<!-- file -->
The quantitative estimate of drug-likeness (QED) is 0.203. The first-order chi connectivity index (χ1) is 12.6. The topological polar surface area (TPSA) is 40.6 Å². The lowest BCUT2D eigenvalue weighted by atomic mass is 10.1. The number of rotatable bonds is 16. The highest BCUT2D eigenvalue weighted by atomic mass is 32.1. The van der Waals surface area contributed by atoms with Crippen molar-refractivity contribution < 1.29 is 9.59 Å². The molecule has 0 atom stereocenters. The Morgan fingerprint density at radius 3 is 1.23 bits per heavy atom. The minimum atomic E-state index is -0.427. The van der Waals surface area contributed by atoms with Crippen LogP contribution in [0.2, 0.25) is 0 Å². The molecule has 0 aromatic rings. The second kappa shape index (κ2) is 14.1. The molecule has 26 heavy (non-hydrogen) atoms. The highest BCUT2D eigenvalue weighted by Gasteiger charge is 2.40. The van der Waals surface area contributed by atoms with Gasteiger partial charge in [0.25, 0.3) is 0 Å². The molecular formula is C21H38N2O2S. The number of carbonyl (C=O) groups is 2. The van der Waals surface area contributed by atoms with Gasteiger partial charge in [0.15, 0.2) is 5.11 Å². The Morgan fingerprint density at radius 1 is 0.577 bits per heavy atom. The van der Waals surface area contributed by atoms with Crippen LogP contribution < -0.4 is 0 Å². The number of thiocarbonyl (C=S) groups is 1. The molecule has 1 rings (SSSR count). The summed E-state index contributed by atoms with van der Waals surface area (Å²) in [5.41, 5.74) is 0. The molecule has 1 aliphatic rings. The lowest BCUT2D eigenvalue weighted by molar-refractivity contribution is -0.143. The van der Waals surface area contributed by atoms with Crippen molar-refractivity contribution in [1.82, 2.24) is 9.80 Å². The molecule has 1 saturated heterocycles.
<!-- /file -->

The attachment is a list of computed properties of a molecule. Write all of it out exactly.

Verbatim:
The quantitative estimate of drug-likeness (QED) is 0.203. The first-order chi connectivity index (χ1) is 12.6. The topological polar surface area (TPSA) is 40.6 Å². The lowest BCUT2D eigenvalue weighted by atomic mass is 10.1. The number of rotatable bonds is 16. The highest BCUT2D eigenvalue weighted by atomic mass is 32.1. The van der Waals surface area contributed by atoms with Crippen molar-refractivity contribution < 1.29 is 9.59 Å². The molecule has 0 atom stereocenters. The Morgan fingerprint density at radius 3 is 1.23 bits per heavy atom. The minimum atomic E-state index is -0.427. The van der Waals surface area contributed by atoms with Crippen LogP contribution in [0.2, 0.25) is 0 Å². The molecule has 0 aromatic rings. The second kappa shape index (κ2) is 14.1. The molecule has 26 heavy (non-hydrogen) atoms. The highest BCUT2D eigenvalue weighted by Gasteiger charge is 2.40. The van der Waals surface area contributed by atoms with Gasteiger partial charge in [0.25, 0.3) is 0 Å². The molecular formula is C21H38N2O2S. The number of carbonyl (C=O) groups is 2. The van der Waals surface area contributed by atoms with Gasteiger partial charge in [0.15, 0.2) is 5.11 Å². The Morgan fingerprint density at radius 1 is 0.577 bits per heavy atom. The van der Waals surface area contributed by atoms with Crippen LogP contribution < -0.4 is 0 Å². The number of thiocarbonyl (C=S) groups is 1. The molecule has 1 rings (SSSR count). The summed E-state index contributed by atoms with van der Waals surface area (Å²) in [5.41, 5.74) is 0. The molecule has 1 aliphatic rings. The lowest BCUT2D eigenvalue weighted by molar-refractivity contribution is -0.143. The van der Waals surface area contributed by atoms with Crippen molar-refractivity contribution in [1.82, 2.24) is 9.80 Å². The molecule has 1 saturated heterocycles.